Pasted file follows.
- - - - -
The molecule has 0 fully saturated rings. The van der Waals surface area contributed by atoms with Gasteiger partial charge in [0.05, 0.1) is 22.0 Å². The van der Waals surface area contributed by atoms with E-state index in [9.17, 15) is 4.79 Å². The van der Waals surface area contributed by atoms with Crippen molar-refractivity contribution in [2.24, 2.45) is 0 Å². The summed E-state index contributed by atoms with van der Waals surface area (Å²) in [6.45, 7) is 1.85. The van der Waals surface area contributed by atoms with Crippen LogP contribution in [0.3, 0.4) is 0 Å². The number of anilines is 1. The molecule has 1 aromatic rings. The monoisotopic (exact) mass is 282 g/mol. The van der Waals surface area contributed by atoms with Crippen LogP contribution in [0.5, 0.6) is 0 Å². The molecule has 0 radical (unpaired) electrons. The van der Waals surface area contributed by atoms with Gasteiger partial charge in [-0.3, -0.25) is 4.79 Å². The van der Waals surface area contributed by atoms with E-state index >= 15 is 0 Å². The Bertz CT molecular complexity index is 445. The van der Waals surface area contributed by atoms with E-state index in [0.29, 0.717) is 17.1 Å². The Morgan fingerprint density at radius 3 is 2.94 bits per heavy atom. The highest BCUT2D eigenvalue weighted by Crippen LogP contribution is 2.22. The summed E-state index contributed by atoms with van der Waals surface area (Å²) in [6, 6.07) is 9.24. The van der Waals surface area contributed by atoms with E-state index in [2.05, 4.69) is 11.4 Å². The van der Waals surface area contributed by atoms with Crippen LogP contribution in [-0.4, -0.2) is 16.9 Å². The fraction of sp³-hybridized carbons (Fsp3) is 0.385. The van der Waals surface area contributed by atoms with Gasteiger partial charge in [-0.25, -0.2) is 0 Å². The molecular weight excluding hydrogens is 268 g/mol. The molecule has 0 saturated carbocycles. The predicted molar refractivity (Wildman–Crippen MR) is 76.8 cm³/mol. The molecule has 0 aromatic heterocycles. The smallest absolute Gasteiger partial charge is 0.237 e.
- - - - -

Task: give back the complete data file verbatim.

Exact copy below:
The molecule has 0 fully saturated rings. The van der Waals surface area contributed by atoms with Gasteiger partial charge in [0.05, 0.1) is 22.0 Å². The van der Waals surface area contributed by atoms with E-state index in [9.17, 15) is 4.79 Å². The van der Waals surface area contributed by atoms with Crippen molar-refractivity contribution in [2.24, 2.45) is 0 Å². The summed E-state index contributed by atoms with van der Waals surface area (Å²) in [6.45, 7) is 1.85. The van der Waals surface area contributed by atoms with Crippen LogP contribution in [0.3, 0.4) is 0 Å². The number of anilines is 1. The molecule has 1 aromatic rings. The monoisotopic (exact) mass is 282 g/mol. The van der Waals surface area contributed by atoms with Crippen LogP contribution in [0.5, 0.6) is 0 Å². The molecule has 0 radical (unpaired) electrons. The van der Waals surface area contributed by atoms with Gasteiger partial charge in [-0.3, -0.25) is 4.79 Å². The van der Waals surface area contributed by atoms with E-state index >= 15 is 0 Å². The Bertz CT molecular complexity index is 445. The van der Waals surface area contributed by atoms with E-state index in [0.29, 0.717) is 17.1 Å². The Morgan fingerprint density at radius 3 is 2.94 bits per heavy atom. The highest BCUT2D eigenvalue weighted by Crippen LogP contribution is 2.22. The summed E-state index contributed by atoms with van der Waals surface area (Å²) in [6, 6.07) is 9.24. The van der Waals surface area contributed by atoms with E-state index in [2.05, 4.69) is 11.4 Å². The van der Waals surface area contributed by atoms with Crippen LogP contribution in [-0.4, -0.2) is 16.9 Å². The fraction of sp³-hybridized carbons (Fsp3) is 0.385. The van der Waals surface area contributed by atoms with Gasteiger partial charge in [-0.25, -0.2) is 0 Å². The molecular weight excluding hydrogens is 268 g/mol. The molecule has 0 saturated carbocycles. The predicted molar refractivity (Wildman–Crippen MR) is 76.8 cm³/mol. The molecule has 0 aromatic heterocycles. The smallest absolute Gasteiger partial charge is 0.237 e.